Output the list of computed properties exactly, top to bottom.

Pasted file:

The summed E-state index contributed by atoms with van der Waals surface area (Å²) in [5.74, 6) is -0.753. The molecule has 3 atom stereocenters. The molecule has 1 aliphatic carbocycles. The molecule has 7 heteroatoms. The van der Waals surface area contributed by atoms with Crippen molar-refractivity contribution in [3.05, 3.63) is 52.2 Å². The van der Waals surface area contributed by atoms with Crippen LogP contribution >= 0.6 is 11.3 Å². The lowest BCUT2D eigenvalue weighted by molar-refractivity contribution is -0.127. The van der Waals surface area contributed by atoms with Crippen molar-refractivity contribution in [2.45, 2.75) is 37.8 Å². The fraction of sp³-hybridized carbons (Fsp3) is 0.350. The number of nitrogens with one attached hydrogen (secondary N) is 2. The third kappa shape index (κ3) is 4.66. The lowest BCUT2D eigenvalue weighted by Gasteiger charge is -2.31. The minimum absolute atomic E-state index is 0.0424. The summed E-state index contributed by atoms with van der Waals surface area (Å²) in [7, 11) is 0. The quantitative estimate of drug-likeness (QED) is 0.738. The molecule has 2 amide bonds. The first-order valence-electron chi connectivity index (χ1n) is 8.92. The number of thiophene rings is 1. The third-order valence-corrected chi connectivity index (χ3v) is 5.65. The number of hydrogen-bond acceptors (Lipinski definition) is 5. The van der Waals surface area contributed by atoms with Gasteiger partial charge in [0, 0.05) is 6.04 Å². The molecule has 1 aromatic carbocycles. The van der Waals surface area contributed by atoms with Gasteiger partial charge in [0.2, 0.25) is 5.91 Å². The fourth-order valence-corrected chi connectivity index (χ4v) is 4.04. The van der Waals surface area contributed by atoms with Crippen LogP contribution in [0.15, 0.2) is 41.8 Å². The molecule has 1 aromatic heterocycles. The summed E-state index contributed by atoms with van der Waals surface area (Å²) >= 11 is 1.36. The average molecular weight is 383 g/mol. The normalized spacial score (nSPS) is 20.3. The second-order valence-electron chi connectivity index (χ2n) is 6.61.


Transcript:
The summed E-state index contributed by atoms with van der Waals surface area (Å²) in [5.74, 6) is -0.753. The molecule has 3 atom stereocenters. The molecule has 1 aliphatic carbocycles. The molecule has 7 heteroatoms. The van der Waals surface area contributed by atoms with Crippen molar-refractivity contribution in [3.05, 3.63) is 52.2 Å². The van der Waals surface area contributed by atoms with Crippen LogP contribution >= 0.6 is 11.3 Å². The lowest BCUT2D eigenvalue weighted by molar-refractivity contribution is -0.127. The van der Waals surface area contributed by atoms with Crippen molar-refractivity contribution in [2.45, 2.75) is 37.8 Å². The fraction of sp³-hybridized carbons (Fsp3) is 0.350. The number of nitrogens with one attached hydrogen (secondary N) is 2. The third kappa shape index (κ3) is 4.66. The lowest BCUT2D eigenvalue weighted by Gasteiger charge is -2.31. The minimum absolute atomic E-state index is 0.0424. The summed E-state index contributed by atoms with van der Waals surface area (Å²) in [7, 11) is 0. The quantitative estimate of drug-likeness (QED) is 0.738. The molecule has 2 amide bonds. The first-order valence-electron chi connectivity index (χ1n) is 8.92. The number of thiophene rings is 1. The third-order valence-corrected chi connectivity index (χ3v) is 5.65. The number of hydrogen-bond acceptors (Lipinski definition) is 5. The van der Waals surface area contributed by atoms with Gasteiger partial charge in [0, 0.05) is 6.04 Å². The molecule has 1 aromatic carbocycles. The van der Waals surface area contributed by atoms with Gasteiger partial charge in [0.2, 0.25) is 5.91 Å². The fourth-order valence-corrected chi connectivity index (χ4v) is 4.04. The van der Waals surface area contributed by atoms with Crippen LogP contribution in [0.15, 0.2) is 41.8 Å². The molecule has 1 aromatic heterocycles. The summed E-state index contributed by atoms with van der Waals surface area (Å²) >= 11 is 1.36. The average molecular weight is 383 g/mol. The normalized spacial score (nSPS) is 20.3. The second-order valence-electron chi connectivity index (χ2n) is 6.61.